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Tim Lockley: Spring, fall are gnats' favorite seasons here

"Noo, the wee midge is tiny, he's bloody minute

But, once he has bitten then he's no so cute.

See, the midge don't come in ones or in twos.

They come in their thousands looking for you.

You run like aneejit; you canny stand still.

But, they willnae leave tuil they've had their fill."

-- From "The Braw Wee Midge" by Maggie Pollock

It is thought that one of the reasons that contributed to the British treating Scotland so badly during their occupation was their having to contend with the Scottish midge. As bad as we have it with midges in the spring and fall of the year, in Scotland they swarm in clouds of blood-crazed no-see-ums, plaguing man and beast alike throughout the warmer months. Of course, in Scotland, the warm months are a fortnight in early August.

Biting midges are very tiny flies that are the bane of the gardener's existence. There are over two dozen species in Mississippi. Active throughout most of the year here on the Coast, their populations peak at the two times of year when the weather is most pleasant and you're ready to enjoy the out-of-doors. Most of their biting activity occurs during the early morning and again in the late evening but can happen at anytime during the day (especially if the sky is overcast) and throughout the night.

As with most parasitic flies, it's the females that do the actual biting. They need your blood for the protein. Without a blood meal, their eggs won't be viable Unlike mosquitoes which insert a needlelike proboscis into your skin and suck up blood, biting midges chew their way into your skin to form a puddle of blood and ruptured cellular material. That's why the pain is so far beyond what you'd expect from something so small. At least a mosquito injects a type of anesthetic. Once the midge has lapped up a little of your blood, she deposits her eggs in moist soil, usually around swamps or salt marshes. After the larvae hatch, they begin feeding on algae and other organic matter found in the moist soil.

Unfortunately, the immature midges are fairly impervious to any types of control we can use against them. Other than draining the wetlands, there's not much you can do. The adults, however, are readily killed by almost any insecticide. Fogging tends to be the most efficient method to use against the adults, but the effects are only temporary. During their peak population periods, adults are emerging from the ground almost continuously, and treated areas get repopulated very quickly. Fortunately, they are very weak fliers and don't travel too far from where they emerged. As a rule, the same controls you'd use for mosquitoes will work against no-see-ums.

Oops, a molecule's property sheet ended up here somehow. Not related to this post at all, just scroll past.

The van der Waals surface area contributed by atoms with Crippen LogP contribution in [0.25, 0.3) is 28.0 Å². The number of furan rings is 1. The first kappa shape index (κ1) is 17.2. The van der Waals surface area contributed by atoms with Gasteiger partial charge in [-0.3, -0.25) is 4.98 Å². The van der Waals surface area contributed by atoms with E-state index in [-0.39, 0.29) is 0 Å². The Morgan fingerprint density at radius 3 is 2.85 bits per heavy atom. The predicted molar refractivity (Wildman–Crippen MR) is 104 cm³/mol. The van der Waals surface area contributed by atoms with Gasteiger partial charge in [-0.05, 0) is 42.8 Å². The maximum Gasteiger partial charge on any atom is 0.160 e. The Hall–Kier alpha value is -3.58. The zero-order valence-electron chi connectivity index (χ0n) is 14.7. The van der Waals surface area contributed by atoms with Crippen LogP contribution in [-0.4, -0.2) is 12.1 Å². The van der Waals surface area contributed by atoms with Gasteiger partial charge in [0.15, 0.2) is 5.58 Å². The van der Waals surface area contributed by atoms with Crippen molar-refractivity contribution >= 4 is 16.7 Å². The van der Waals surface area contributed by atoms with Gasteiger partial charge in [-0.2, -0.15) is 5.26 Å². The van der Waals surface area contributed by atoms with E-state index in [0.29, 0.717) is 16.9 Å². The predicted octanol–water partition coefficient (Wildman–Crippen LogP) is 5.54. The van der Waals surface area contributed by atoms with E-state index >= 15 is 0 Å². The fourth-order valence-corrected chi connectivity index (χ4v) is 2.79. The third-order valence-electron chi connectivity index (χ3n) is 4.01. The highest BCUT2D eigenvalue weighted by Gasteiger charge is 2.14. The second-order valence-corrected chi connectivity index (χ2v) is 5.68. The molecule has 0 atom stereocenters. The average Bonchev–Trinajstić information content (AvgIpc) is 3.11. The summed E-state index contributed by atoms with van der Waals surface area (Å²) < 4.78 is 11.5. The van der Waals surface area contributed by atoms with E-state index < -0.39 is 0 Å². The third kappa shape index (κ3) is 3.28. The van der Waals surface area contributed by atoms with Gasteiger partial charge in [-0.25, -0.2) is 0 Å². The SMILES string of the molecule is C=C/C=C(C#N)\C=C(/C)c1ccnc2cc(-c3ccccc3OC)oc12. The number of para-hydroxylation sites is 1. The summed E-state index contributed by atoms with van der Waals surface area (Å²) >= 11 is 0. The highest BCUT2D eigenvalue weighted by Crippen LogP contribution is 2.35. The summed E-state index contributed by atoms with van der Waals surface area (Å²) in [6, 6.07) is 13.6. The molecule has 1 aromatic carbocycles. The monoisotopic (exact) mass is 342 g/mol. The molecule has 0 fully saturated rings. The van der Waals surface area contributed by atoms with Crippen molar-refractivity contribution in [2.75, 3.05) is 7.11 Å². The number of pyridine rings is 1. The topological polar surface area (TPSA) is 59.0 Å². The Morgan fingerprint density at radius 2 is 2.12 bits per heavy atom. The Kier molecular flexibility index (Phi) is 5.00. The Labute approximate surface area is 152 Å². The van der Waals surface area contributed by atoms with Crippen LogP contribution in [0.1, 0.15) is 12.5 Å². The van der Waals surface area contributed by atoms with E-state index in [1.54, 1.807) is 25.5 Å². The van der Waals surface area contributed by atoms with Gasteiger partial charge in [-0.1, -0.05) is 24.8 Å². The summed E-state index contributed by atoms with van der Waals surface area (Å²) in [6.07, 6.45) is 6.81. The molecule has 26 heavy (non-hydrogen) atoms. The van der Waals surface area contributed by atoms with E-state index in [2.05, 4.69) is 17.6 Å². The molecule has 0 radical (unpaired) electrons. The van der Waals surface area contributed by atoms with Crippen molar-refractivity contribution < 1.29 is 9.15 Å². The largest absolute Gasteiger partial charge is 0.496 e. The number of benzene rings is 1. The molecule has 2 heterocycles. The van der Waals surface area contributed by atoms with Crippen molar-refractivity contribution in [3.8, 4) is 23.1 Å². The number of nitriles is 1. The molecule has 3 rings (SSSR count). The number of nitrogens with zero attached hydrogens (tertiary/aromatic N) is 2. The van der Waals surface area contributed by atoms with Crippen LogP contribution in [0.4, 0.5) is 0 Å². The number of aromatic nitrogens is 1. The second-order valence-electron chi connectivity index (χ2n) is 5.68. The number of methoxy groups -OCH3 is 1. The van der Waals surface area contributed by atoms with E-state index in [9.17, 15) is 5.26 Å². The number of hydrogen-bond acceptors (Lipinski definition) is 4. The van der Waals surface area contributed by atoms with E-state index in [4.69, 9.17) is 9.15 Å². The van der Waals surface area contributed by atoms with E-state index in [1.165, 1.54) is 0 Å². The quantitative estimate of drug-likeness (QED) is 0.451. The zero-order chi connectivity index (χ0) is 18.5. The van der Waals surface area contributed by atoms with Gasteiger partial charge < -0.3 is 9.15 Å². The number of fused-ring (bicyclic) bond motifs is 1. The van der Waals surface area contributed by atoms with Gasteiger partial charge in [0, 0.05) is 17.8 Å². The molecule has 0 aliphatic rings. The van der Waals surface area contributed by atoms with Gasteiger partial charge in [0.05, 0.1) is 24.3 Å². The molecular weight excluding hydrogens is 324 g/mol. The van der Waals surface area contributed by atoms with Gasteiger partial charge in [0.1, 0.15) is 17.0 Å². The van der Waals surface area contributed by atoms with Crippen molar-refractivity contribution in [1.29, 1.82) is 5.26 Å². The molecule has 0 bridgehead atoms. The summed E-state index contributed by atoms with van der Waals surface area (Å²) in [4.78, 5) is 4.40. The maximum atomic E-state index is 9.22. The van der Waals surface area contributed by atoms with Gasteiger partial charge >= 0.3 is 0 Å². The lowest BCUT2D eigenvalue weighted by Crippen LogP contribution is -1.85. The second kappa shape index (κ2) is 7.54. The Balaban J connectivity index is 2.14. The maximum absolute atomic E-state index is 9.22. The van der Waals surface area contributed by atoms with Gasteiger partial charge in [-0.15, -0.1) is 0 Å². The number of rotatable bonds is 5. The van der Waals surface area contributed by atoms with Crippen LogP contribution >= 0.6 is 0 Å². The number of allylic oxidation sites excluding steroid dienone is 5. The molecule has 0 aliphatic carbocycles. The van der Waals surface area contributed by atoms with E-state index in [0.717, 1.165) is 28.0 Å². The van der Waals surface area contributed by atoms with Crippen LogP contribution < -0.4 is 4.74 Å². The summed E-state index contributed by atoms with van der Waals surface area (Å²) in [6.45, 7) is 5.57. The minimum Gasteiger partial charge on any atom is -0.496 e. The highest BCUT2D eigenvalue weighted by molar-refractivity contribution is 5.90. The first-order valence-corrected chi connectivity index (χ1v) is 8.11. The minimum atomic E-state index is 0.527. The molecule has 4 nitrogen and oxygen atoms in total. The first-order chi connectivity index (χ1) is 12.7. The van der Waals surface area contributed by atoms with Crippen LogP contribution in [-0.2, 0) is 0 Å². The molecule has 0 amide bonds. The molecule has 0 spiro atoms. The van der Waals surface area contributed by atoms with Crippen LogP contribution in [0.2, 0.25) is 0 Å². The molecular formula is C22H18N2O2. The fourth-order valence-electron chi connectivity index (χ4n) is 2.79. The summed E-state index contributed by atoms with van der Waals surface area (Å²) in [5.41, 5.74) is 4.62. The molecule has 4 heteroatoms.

For any of you who plan on working outside while the gnats are active, your best defense is an application of insect repellent. The traditional repellents containing DEET work very well against most biting flies. However, small children and pregnant women may want to avoid repellants based on DEET.

In the past few years, a new repellant has come on the market containing the active ingredient picaridin. Picaridin-based repellants are now as common on our shelves as those containing DEET. Picaridin has a number of advantages over DEET. It's safe for use by anyone of any age. It doesn't shatter watch crystals or melt plastic and rubber. And, best of all, it doesn't stink.

Some body lotions have also been reported to "repel" insects. However, research has shown these properties to be nonexistent. The lotions have no repellency. These lotions are primarily mineral oils. When applied to the skin, they form a thin film that acts temporarily as a barrier to small biting flies such as gnats. But, once the lotion is absorbed into the skin -- as it's designed to do -- that protection goes away. Nor do citronella candles or lamps have real effect against midges. If burned outdoors, they can afford some protection if there is no breeze. The smoke can hide your presence from a hungry gnat. They have the ability to locate their host by keying in on three things: CO2; enzymes and body heat.

They first detect your breath (CO2) and follow the concentration gradient. When they're closer, they switch to airborne enzymes which you also exhale. Finally, they home in on your body heat. If any of these keys are missing or masked, they can't find you. The smoke from the burning citronella oil can mask your CO2 and exhaled enzymes, but the slightest breeze will disperse the protective smoke and leave you visible to the midges.

And don't get your hopes up about "bug zappers." In order for an insect to get zapped, they have to make contact on two wires at the same time. Midges are too small (as are most mosquitoes). They just fly through the gaps. They are, however, weak fliers, and a well-placed fan can keep them away from you while you work and play outside.

Overall, your best bet for avoiding the gnatzis is to, first, try to work when the punkies are less active and to wear long sleeves, long pants, shoes with socks and a hat while outside.

Enjoy the cool weather while it lasts. The midges certainly will.

Tim Lockley, a specialist in entomology, is retired from a 30-year career as a research scientist for the U.S. Department of Agriculture. For answers to individual questions, please send a stamped, self-addressed envelope to Tim Lockley, c/o Sun Herald, P.O. Box 4567, Biloxi MS 39535.

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